Media Comment: The unprofessional ombudsmen

The Knesset made sure these powerful media groups in Israel would be open to public criticism, through the offices of the ombudsman, or complaints commissioner.

Netanyahu, Mofaz, social media 370 (photo credit: Screenshots)
Netanyahu, Mofaz, social media 370
(photo credit: Screenshots)
Israel’s broadcast media is dominated by publicly funded news purveyors. The news corporations of TV channels 2 and 10 are public organizations whose heads are appointed by the Second Television and Radio Authority (SART ), which itself is a state-sponsored body.
Channel 1 TV is part of the publicly funded Israel Broadcasting Authority (IBA).
It is no wonder then that the Knesset made sure these powerful media groups would be open to public criticism, through the offices of the ombudsman, or complaints commissioner.
The Knesset gave the complaints commissioner quite some power, consisting of three main ingredients. First, any public complaint must be handled by the ombudsman, unless it is deemed overly antagonistic or ridiculous. Second, all employees of the relevant agency must answer the ombudsman’s queries. Third, the commissioner can instruct the relevant broadcaster to issue an apology or clarification.
The two current ombudsmen, David Regev of the SART and David Markovitch of the IBA, have recently publicized their annual reports for the year 2012. Both reports are revealing, for they demonstrate once again that Israeli journalists have not yet internalized fundamental democratic values.
Regev and Markovitch are journalists turned ombudsmen.
One might think both would thus welcome virtually all complaints coming from the public. Any complaint expresses a viewpoint, whether justified or not. Complaints are an important feedback channel for the broadcasters. One might even think they would be actually interested in complaints.
Even if the powers who run our TV broadcasts presume to know everything better than all of us, it is the job of the ombudsman to pay attention to the public’s opinion and input.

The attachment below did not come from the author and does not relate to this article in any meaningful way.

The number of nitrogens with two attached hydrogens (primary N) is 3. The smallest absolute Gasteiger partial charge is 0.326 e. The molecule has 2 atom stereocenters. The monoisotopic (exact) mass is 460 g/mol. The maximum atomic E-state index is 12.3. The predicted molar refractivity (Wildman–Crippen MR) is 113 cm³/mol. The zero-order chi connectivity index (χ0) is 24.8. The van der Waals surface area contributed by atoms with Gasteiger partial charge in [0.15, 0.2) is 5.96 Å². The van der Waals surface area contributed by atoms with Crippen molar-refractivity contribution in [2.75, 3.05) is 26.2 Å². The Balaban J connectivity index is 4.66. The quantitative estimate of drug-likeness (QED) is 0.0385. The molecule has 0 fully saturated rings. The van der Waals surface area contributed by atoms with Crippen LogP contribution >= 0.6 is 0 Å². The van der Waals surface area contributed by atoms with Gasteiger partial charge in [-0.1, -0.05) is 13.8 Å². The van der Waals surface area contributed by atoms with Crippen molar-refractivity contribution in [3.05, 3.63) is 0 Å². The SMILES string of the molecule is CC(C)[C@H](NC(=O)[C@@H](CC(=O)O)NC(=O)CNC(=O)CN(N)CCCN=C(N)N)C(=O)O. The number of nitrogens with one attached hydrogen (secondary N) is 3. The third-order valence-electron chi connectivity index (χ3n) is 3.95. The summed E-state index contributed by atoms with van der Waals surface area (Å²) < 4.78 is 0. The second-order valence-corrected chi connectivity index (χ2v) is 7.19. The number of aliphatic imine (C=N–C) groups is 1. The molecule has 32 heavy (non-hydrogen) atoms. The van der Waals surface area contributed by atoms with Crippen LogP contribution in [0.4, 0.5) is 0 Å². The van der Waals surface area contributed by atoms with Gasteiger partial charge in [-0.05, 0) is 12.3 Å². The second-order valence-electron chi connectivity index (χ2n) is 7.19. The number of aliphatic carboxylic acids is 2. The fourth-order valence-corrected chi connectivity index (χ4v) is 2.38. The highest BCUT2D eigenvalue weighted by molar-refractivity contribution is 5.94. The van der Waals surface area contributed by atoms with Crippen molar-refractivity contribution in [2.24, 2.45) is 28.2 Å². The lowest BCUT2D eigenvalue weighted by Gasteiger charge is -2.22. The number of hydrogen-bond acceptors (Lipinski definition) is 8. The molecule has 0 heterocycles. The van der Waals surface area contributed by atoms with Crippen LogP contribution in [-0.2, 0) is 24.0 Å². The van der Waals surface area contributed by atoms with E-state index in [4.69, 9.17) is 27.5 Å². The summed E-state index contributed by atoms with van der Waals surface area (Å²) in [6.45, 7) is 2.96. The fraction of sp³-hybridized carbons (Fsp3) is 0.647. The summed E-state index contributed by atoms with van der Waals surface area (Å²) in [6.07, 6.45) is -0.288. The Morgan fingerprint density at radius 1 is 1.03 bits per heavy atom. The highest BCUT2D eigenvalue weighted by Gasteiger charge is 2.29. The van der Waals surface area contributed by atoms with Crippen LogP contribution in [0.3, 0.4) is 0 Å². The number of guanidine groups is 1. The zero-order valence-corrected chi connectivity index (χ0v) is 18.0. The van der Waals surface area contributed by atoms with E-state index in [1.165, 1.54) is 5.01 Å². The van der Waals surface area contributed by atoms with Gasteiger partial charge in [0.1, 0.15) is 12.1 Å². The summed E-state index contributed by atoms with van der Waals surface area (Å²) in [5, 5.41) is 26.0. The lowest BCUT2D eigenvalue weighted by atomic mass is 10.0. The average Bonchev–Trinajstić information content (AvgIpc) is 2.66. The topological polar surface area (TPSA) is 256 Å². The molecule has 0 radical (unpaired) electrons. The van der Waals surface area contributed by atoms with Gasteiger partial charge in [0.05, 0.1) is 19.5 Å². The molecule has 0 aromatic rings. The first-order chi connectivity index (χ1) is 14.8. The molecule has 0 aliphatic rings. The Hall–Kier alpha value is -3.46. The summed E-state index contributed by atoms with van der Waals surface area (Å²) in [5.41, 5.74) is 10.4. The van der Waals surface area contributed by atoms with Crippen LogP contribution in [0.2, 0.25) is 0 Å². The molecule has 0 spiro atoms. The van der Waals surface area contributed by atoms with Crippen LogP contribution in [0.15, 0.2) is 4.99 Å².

We at Israel’s Media Watch very much value the public’s participation in the media and encourage it to submit comments, both positive and negative.
A considerable effort is made to pass on all letters which come through our website to the relevant complaints authorities. We believe in free speech and so hardly ever censor letters.
Only when they border on the vile or illegal will we take action. Otherwise all letters are, with the author’s permission, published on our website.
But our ombudsmen do not appreciate this. Markovitch’s predecessor, Elisha Spiegelman, demanded from Israel’s Media Watch that any complaint coming through the organization’s website be immediately forwarded to him, irrespective of the contents.
But this angers Markovitch, who although he continued the practice required by Speigelman had this to say in his annual report about complaints originating from IMW’s website: “Every complaint of the organization is considered according to the usual rules, even though at times the complaints are spiteful, sarcastic or not fit for print, which did not undergo initial screening. As a result some of the journalists of the Authority, justifiably I should say, feel that the organization is personally hounding them.”
He continues: “The organization organized an Internet campaign against Keren Neubach which resulted in dozens of complaints. As part of the campaign, the email addresses of the members of the contents committee [overseeing the radio programs of the IBA] were publicized so that the surfers would complain against her and thus aid in removing her from presenting her radio program....